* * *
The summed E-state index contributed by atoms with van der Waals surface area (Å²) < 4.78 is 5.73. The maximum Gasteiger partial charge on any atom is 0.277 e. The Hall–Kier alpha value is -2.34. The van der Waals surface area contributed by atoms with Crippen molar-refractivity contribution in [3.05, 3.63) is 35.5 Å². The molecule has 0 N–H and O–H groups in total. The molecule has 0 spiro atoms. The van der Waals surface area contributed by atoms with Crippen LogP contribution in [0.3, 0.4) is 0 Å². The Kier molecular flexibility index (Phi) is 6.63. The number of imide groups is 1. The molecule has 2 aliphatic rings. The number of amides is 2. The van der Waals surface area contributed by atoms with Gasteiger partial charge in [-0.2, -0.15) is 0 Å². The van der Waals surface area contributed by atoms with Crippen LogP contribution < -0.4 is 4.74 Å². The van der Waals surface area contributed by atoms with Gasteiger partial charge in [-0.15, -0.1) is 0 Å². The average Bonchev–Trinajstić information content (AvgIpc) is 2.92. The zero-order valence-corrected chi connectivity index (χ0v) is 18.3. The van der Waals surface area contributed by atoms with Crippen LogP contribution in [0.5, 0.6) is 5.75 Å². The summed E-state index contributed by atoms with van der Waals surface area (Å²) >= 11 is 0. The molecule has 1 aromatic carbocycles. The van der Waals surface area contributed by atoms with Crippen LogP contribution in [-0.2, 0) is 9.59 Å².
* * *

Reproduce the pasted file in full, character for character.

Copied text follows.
The summed E-state index contributed by atoms with van der Waals surface area (Å²) < 4.78 is 5.73. The maximum Gasteiger partial charge on any atom is 0.277 e. The Hall–Kier alpha value is -2.34. The van der Waals surface area contributed by atoms with Crippen molar-refractivity contribution in [3.05, 3.63) is 35.5 Å². The molecule has 0 N–H and O–H groups in total. The molecule has 0 spiro atoms. The van der Waals surface area contributed by atoms with Crippen LogP contribution in [0.3, 0.4) is 0 Å². The Kier molecular flexibility index (Phi) is 6.63. The number of imide groups is 1. The molecule has 2 aliphatic rings. The number of amides is 2. The van der Waals surface area contributed by atoms with Gasteiger partial charge in [-0.2, -0.15) is 0 Å². The van der Waals surface area contributed by atoms with Crippen LogP contribution < -0.4 is 4.74 Å². The van der Waals surface area contributed by atoms with Gasteiger partial charge in [-0.15, -0.1) is 0 Å². The average Bonchev–Trinajstić information content (AvgIpc) is 2.92. The zero-order valence-corrected chi connectivity index (χ0v) is 18.3. The van der Waals surface area contributed by atoms with Crippen LogP contribution in [0.5, 0.6) is 5.75 Å². The summed E-state index contributed by atoms with van der Waals surface area (Å²) >= 11 is 0. The molecule has 1 aromatic carbocycles. The van der Waals surface area contributed by atoms with Crippen LogP contribution in [-0.2, 0) is 9.59 Å².